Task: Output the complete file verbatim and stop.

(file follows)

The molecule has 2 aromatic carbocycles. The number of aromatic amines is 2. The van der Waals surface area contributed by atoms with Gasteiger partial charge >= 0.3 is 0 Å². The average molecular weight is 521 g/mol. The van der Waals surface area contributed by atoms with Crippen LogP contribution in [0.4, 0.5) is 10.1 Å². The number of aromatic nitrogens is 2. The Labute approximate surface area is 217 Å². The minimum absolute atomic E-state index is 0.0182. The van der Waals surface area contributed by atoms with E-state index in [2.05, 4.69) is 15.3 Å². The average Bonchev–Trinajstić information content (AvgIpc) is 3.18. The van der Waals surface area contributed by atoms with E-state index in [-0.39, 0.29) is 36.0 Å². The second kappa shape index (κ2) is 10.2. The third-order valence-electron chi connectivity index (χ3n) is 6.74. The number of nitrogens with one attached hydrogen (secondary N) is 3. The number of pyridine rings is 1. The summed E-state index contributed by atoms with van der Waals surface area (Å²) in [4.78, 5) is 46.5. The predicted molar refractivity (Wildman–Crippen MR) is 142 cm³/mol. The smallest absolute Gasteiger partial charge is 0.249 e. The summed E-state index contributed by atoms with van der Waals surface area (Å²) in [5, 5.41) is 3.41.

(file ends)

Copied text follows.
The molecule has 2 aromatic carbocycles. The number of aromatic amines is 2. The van der Waals surface area contributed by atoms with Gasteiger partial charge >= 0.3 is 0 Å². The average molecular weight is 521 g/mol. The van der Waals surface area contributed by atoms with Crippen LogP contribution in [0.4, 0.5) is 10.1 Å². The number of aromatic nitrogens is 2. The Labute approximate surface area is 217 Å². The minimum absolute atomic E-state index is 0.0182. The van der Waals surface area contributed by atoms with E-state index in [2.05, 4.69) is 15.3 Å². The average Bonchev–Trinajstić information content (AvgIpc) is 3.18. The van der Waals surface area contributed by atoms with E-state index in [-0.39, 0.29) is 36.0 Å². The second kappa shape index (κ2) is 10.2. The third-order valence-electron chi connectivity index (χ3n) is 6.74. The number of nitrogens with one attached hydrogen (secondary N) is 3. The number of pyridine rings is 1. The summed E-state index contributed by atoms with van der Waals surface area (Å²) in [4.78, 5) is 46.5. The predicted molar refractivity (Wildman–Crippen MR) is 142 cm³/mol. The smallest absolute Gasteiger partial charge is 0.249 e. The summed E-state index contributed by atoms with van der Waals surface area (Å²) in [5, 5.41) is 3.41.